Marty will be 58 on August 14, the same day I turn 48. I always tell him I was the best gift he got that day. He tells me it was the transistor radio. In 1971, when he was 18, Marty was on a missions trip in Puerto Rico when the van he and his fellow missionaries were in crashed. Marty was thrown from the van and knocked unconscious. He was in a coma for 3 days.

A few years later, Marty started to experience these vacant moments in which you could wave your hand in front of his face and he would be completely unaware. The look in his eyes was cold and robotic, like he was dead with his eyes open. We know now that he was having petit mal seizures, but at the time he didn’t seek medical help. He just called them his “ghosts.” And they scared the hell out of him.

Then came the Des Moines flood of 1993. My brother and his kind heart ventured down to help the good folks of Iowa bag sand and clean the debris left by the flood waters. When all was said and done, he went back to Minneapolis, worked a few days, then wound up in the hospital with meningitis, which almost killed him.

A year later, he had his first grand mal seizure. It took several months and seizures for his doctors to fine-tune his medications, but once they did, Marty was able to drive again and enjoy a fairly normal life, despite chronic headaches.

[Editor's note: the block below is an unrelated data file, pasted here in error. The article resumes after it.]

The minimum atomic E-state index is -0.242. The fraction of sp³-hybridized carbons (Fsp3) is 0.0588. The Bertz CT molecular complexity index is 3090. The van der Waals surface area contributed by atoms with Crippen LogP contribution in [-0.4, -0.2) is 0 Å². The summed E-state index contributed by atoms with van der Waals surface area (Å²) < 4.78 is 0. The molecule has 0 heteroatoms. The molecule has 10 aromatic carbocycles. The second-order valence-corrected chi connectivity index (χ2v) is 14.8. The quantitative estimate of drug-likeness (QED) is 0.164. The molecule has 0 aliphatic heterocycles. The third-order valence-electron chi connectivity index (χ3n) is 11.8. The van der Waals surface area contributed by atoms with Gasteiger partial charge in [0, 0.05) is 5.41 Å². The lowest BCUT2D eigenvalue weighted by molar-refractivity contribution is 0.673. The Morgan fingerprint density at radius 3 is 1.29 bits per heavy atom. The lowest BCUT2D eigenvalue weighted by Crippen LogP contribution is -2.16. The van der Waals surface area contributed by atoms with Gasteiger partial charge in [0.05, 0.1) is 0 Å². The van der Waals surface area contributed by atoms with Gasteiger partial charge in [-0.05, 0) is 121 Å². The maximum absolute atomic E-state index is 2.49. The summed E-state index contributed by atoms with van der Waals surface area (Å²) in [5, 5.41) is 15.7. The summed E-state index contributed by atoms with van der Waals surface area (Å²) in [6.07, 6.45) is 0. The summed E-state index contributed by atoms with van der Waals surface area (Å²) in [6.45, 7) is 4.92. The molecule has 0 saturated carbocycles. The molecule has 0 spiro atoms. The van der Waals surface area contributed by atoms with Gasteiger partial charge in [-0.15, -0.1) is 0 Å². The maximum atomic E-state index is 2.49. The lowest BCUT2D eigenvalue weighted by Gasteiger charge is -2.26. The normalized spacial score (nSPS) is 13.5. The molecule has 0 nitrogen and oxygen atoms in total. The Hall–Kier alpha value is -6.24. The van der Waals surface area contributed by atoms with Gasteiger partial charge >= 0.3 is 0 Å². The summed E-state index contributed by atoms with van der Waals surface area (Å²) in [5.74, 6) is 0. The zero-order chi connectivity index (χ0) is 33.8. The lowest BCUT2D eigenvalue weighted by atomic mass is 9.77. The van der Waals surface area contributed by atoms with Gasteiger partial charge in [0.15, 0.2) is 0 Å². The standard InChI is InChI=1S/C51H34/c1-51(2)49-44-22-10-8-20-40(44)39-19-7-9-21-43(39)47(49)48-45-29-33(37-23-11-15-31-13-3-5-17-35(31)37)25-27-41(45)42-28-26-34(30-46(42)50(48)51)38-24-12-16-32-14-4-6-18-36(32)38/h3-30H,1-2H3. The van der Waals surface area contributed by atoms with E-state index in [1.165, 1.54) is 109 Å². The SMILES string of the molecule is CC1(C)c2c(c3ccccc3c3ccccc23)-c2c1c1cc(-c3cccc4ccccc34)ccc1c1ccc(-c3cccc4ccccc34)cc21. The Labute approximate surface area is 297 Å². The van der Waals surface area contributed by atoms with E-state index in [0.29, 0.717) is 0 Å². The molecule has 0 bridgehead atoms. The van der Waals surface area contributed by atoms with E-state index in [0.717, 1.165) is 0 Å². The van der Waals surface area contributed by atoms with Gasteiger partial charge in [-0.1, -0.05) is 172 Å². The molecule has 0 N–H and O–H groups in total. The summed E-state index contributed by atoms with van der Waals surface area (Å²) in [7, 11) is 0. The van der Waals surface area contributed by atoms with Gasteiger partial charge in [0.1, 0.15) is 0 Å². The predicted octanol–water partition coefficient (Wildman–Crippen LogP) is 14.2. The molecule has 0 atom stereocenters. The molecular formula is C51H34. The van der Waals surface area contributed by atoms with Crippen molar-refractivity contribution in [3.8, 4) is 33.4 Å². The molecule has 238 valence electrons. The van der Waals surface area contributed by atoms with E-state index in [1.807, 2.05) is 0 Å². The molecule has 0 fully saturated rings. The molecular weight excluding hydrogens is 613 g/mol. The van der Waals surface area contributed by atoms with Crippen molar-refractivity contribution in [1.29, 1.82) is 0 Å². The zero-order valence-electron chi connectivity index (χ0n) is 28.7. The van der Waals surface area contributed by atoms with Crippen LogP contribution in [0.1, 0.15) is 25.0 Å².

Matthew helping Marty cut up his hamburger.

 Thursday’s seizure wasn’t like the others. The post-ictal period (the time during which the brain recovers from a seizure) lasted several hours, and it was the next day before he recognized anyone. Five days later, he has no sense of time and yesterday couldn’t remember the words “blue jeans” when Matthew asked him what he wanted him to bring him from his house.

Marty is aware, however, of his feelings, and the feeling he’s experiencing most is sadness.

“I feel so low,” he told Matthew and my sister-in-law, Tracy.